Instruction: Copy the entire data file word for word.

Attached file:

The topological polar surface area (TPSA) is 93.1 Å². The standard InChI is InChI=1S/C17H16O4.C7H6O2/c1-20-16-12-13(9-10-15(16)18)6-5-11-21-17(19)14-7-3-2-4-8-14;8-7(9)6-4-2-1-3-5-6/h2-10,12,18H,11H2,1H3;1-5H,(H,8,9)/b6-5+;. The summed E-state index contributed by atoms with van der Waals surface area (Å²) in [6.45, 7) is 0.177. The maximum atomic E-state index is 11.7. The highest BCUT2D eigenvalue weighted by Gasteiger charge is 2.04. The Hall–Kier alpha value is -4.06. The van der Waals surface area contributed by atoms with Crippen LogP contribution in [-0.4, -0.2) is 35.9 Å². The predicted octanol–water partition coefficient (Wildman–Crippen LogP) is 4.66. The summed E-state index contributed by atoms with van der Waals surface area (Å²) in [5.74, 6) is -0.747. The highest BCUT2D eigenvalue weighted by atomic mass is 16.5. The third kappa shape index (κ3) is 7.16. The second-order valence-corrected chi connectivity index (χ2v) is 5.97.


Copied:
The topological polar surface area (TPSA) is 93.1 Å². The standard InChI is InChI=1S/C17H16O4.C7H6O2/c1-20-16-12-13(9-10-15(16)18)6-5-11-21-17(19)14-7-3-2-4-8-14;8-7(9)6-4-2-1-3-5-6/h2-10,12,18H,11H2,1H3;1-5H,(H,8,9)/b6-5+;. The summed E-state index contributed by atoms with van der Waals surface area (Å²) in [6.45, 7) is 0.177. The maximum atomic E-state index is 11.7. The highest BCUT2D eigenvalue weighted by Gasteiger charge is 2.04. The Hall–Kier alpha value is -4.06. The van der Waals surface area contributed by atoms with Crippen LogP contribution in [-0.4, -0.2) is 35.9 Å². The predicted octanol–water partition coefficient (Wildman–Crippen LogP) is 4.66. The summed E-state index contributed by atoms with van der Waals surface area (Å²) in [5.74, 6) is -0.747. The highest BCUT2D eigenvalue weighted by atomic mass is 16.5. The third kappa shape index (κ3) is 7.16. The second-order valence-corrected chi connectivity index (χ2v) is 5.97.